Z80 Assembler/Disassembler

The Z80 CPU was widely used in the 80s in many home computer. Even today it is often used as a cheap embedded CPU. This information is also available on GitHub.

Z80 Disassembler

I created this small disassembler for a Z80 cpu at one afternoon. It is a commandline tool. The size of the ROM and entry points have to be coded directly in the sourcecode.

Every ANSI C compiler should compile this program. It is tested with Think C 5.0 on a Macintosh. It only uses come ANSI functions (look into ‘‘main()’’) for loading a file called “EPROM”.

The program has two parts:

  • Analyze the code. The disassembler tries to analyze what part of the binary data is program code and what part is data. It start with all hardware vectors of the Z80 (‘‘RST’’ opcodes, NMI) and parses all jumps via a recursive analyze via ‘‘ParseOpcode()’’. Every opcode is marked in an array (‘‘OpcodesFlags’’). There are some exceptions, the parser can’t recognize:
    • self modifying code. A ROM shouldn’t contain such code.
    • calculated branches with ‘‘JP (IY)’’, ‘‘JP (IX)’’ or ‘‘JP (HL)’’. The parser can’t recognize them, either. On a Macintosh the low-level debugger is called, when such a jump is found. Set the Symbol ‘‘DEBUGGER’’ to 0 to disable this behavior…
    • Jumptables. These are quite often in a ROM. Only solution: disassemble the program and look into the code. If you found a jumptable – like on my Futura aquarium computer – insert some more calls of ‘‘ParseOpcodes()’’.
    • Unused code. Code that is never called by anybody, could not be found. Make sure that the code is not called via a jump table!
  • Disassembly of the code. With the help of the OpcodesFlags table the disassembler now creates the output. This subroutine is quite long. It disassembles one opcode at a specific address in ROM into a buffer. It is coded directly from a list of Z80 opcodes, so the handling of ‘‘IX’’ and ‘‘IY’’ could be optimized quite a lot.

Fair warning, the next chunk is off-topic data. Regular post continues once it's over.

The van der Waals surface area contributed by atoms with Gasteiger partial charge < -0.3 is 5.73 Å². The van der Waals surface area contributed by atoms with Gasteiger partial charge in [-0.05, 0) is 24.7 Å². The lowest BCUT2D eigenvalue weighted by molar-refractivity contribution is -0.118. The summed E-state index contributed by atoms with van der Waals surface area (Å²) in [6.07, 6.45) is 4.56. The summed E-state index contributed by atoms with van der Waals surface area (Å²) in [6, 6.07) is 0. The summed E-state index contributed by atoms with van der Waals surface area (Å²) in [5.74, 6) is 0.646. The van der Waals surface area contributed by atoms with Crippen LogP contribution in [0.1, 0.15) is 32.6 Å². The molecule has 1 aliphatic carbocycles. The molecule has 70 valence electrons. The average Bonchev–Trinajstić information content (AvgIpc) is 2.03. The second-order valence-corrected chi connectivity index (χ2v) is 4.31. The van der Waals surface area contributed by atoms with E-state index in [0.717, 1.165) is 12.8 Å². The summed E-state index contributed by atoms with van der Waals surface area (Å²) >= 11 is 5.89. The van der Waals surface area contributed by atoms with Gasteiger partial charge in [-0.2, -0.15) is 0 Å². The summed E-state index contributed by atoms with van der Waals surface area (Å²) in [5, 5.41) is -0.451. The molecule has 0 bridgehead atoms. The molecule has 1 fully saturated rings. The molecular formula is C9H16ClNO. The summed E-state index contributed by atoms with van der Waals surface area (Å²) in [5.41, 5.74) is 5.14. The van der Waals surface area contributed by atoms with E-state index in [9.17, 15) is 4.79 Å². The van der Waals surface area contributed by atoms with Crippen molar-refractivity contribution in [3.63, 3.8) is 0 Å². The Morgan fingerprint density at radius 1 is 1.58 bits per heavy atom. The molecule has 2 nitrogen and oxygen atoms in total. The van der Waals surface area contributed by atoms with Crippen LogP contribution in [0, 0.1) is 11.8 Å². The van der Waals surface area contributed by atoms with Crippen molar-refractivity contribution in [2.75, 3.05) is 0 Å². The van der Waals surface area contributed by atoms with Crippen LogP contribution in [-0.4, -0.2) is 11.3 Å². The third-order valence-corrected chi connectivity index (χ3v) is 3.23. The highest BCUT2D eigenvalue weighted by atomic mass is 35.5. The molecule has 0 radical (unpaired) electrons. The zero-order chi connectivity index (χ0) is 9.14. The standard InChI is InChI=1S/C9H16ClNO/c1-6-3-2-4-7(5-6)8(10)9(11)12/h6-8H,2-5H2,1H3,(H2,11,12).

The subroutine ‘‘OpcodeLen()’’ returns the size of one opcode in bytes. It is called while parsing and while disassembling.

The disassembler recognizes no hidden opcodes (the assembler does!). I didn’t had a table for them while writing the disassembler and they were not needed anyway.

If a routine wanted an “address” to the Z80 code, it is in fact an offset to the array of code. No pointers! Longs are not necessary for a Z80, because the standard Z80 only supports 64k.

In ‘‘main()’’ is a switch for disassembly with address and hexdump instead of disassembly with labels. This is useful for findings bugs in the disassembler and creating a list of variables.

This program is freeware. It is not allowed to be used as a base for a commercial product!

Z80 Assembler

I created the assembler for the Z80 a few days later to compile the changes code from the disassembler into an EPROM image and build a new firmware for my aquarium computer. I needed almost two days for the assembler, this means: commandline only… If you want to change the filename of the sourcefile, you have to change main().

This small assembler has some nice gadgets: it is a quite fast tokenizing single-pass assembler with backpatching. It knows all official Z80 opcodes and some undocumented opcodes (mainly with ‘‘IX’’ and ‘‘IY’’). The Z80 syntax is documented in the Zilog documentation.

The assembler allows mathematical expressions in operands: ‘’+‘’, ‘’-‘’, ‘’*‘’, ‘’/‘’, ‘’%‘’ (modulo), ‘’&‘’ (and), ‘’|‘’ (or), ‘’!‘’ (not), ‘’^‘’ (xor), ‘’<<‘’ (shift left) and ‘’>>‘’ (shift right). Brackets are also available. The expression parser is located in [[Z80 Calc.c]]. Number can be postpended by a ‘‘D’’, ‘‘H’’ or ‘‘B’’ for decimal, hexadecimal and binary numbers.

The assembler also knows the most commend pseudo opcodes (look into the sourcefile ‘Z80 Tokenize.c’):

  • ‘’;‘’ This line is a comment.
  • ‘‘IF’’ Start the conditional expression. If false, the following sourcecode will be skipped (until ‘‘ELSE’’ or ‘‘ENDIF’’).
  • ‘‘ENDIF’’ End of the condition expression.
  • ‘‘ELSE’’ Include the following code, when the expression on IF was false.
  • ‘‘END’’ End of the sourcecode. The assembler stops here. Optional.
  • ‘‘ORG’’ Set the PC in the 64k address space. E.g. to generate code for address $2000.
  • ‘‘PRINT’’ Print the following text on the console. Great for testing the assembler.
  • ‘‘EQU’’ or ‘’=‘’ Set a variable.
  • ‘‘DEFB’’ Put a byte at the current address
  • ‘‘DEFW’’ But a word at the current address (little endian!)
  • ‘‘DEFM’’ But several bytes in the memory, starting at the current address. Seperated with a “,” or a string.
  • ‘‘DEFS’’ Set the current address n bytes ahead. Defines space for global variables that have no given value.

The Sourcecode